In the meantime, as the prospect looms in a future peace agreement of possibly dismantling Jewish settlements in the occupied territories-as happened in Gaza-the numbers and percentage of modern Orthodox Israelis in the military has grown exponentially. In half a dozen years the Israel Defense Forces (IDF) may have a cadre of commanding officers no longer answerable to the Israeli government, but to their fundamentalist rabbis back home, some of them in the very settlements they may be asked to evacuate. These extremist rabbis claim that “God gave us this land” and would punish Israel harshly for ever giving it up.

As the recent film “The Gatekeepers” clearly showed, every living former head of Israel’s “Homeland Security,” Shin Bet, is in favor of Israel coming to terms over a final border with the Palestinians. These men have been joined, according to Goldberg, who knows them all, by almost every other Army and Mossad (secret service) leader past and present. They recognize, more than anyone, that the present situation is untenable: Surely the IDF can ably defend the country’s borders. What is unsustainable in the long run, they say, is controlling a “Greater Israel” of undefined borders in which so large a percentage of the populations is angry, resentful, and repressed basically under conditions of permanent house arrest. That can only worsen over time if nothing gets resolved.

It comes down to this: From their point of view, Israel would be far safer if the Palestinians were on that side of the border, not on this side. Not for the generals, and for all practical purposes for no Israelis (not to mention for Jews worldwide), is a unitary secular state a possibility, not in this historical epoch, and maybe not ever. Two nations exist there on the same land. Each seeks and requires its own national destiny.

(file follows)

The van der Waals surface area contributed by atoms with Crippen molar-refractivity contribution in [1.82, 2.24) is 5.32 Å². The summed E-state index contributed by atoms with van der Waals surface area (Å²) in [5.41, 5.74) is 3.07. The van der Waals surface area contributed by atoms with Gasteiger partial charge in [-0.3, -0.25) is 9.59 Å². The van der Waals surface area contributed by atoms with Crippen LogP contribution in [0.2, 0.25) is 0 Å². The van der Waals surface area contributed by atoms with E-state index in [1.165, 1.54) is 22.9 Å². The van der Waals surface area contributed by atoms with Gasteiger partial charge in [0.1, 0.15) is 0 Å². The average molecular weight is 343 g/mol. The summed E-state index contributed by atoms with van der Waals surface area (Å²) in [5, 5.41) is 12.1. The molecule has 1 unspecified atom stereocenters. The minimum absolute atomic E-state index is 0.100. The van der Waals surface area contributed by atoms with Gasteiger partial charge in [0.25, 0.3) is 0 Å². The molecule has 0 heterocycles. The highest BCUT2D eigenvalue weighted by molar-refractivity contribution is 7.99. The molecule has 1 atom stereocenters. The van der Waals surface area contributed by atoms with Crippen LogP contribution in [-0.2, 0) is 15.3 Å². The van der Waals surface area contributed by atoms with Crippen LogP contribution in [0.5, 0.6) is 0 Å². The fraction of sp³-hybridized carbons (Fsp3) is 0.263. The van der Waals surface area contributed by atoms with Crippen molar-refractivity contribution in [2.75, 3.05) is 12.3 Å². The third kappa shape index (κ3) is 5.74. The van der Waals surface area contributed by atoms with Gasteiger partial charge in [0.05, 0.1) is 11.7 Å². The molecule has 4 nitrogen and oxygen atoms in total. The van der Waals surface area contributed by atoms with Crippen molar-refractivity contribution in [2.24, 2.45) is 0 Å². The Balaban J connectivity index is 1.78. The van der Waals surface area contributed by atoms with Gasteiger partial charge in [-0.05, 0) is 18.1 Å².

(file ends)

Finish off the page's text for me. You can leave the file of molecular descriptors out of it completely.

In short, for mystical, Biblical reasons, the religious zealots seek to hold onto the West Bank, or what they call the ancient Judea and Samaria, while the military (at least until now) believes that the West Bank under continued Israeli control is indefensible.

In 2002 the Arab League adopted a program, drafted by the Saudis and signed onto by 22 Arab states, that called for a final settlement, including normalization of diplomatic relations with Israel, based on the 1967 borders, with appropriate exchanges of territory that might incorporate into Israel some 80 percent or more of the current settlements. That offer has been renewed several times, most recently in 2012, and has been agreed to by all the non-Arab Muslim states, including Indonesia and Iran.

But, Goldberg explained, Israel’s internal politics are such that although a majority of Knesset members would agree to a “1967” plan, they are unable under Israel’s parliamentary system to form a government. In part it was Netanyahu’s idea to ratchet up an almost fascistic anti-Arab sentiment in Israel in order to guarantee future majorities for right-wing parties holding the balance of power in the Knesset.

Israel’s educational establishment, and just as important, Israel’s increasingly militaristic media, has served to keep Israeli citizens ignorant. According to Goldberg, 85 percent of the Israeli public has never heard of the Arab peace plan. He fantasizes about a grand international press conference in Riyadh, Saudi Arabia, with all the Arab countries publicly reaffirming the plan, and a broad-based organization in Israel, headed by generals, granting its approval and support.